Dictionary of Human Evolution and Biology

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Daubentonia É. Geoffroy St.-Hilaire, 1785

Prosimian genus to which the aye-aye belongs; one extant species. Found in low densities along the entire eastern coast of Madagascar and a few locations in the north and west. This species was thought to be almost extinct, but new methods of looking for nests in the 1990s revealed that there may be as many as 10 000 individuals, although they remain endangered. Originally placed among the rodents in the genus Sciurus because of several rodent-like (and nonprimate-like) traits, such as ever-growing incisors, dentin instead of enamel on the posterior surface of the incisors, lack of canines, claws on all digits except the hallux, and a bushy tail. They are reported to be very intelligent and have the highest brain-to-body ratio of the prosimians. An unusual feature of this animal is the extremely thin third digit of each fore paw that is used to probe into holes to extract insects under the bark of trees. An adaptation for feeding is the large pinnae, which are used to locate insects under the bark of trees. Arboreal. Nocturnal. Quadrupedal. Dental formula: 1.0.1.3/1.0.0.3; omnivorous with the diet ranging from insects and grubs to fruit and nuts. This animal is said to fill the woodpecker niche on Madagascar.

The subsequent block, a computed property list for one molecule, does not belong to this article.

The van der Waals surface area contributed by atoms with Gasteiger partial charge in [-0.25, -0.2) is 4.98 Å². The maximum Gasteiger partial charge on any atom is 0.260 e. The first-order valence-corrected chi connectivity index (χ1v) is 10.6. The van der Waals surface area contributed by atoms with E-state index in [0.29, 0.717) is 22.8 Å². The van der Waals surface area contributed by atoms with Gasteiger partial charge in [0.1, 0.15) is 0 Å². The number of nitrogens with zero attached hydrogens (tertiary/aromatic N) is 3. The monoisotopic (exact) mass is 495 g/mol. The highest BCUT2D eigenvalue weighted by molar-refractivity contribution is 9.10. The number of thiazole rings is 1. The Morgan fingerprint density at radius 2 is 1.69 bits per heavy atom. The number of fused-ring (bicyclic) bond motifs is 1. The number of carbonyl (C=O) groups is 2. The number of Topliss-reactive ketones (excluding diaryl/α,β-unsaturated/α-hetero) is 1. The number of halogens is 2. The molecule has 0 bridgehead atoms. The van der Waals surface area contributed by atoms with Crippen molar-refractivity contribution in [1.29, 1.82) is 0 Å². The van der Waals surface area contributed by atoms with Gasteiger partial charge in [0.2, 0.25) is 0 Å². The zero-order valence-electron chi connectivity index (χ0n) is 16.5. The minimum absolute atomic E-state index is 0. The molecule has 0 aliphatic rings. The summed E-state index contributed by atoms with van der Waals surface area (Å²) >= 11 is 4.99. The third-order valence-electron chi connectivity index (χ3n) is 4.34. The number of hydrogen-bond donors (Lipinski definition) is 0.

See Daubentoniidae.

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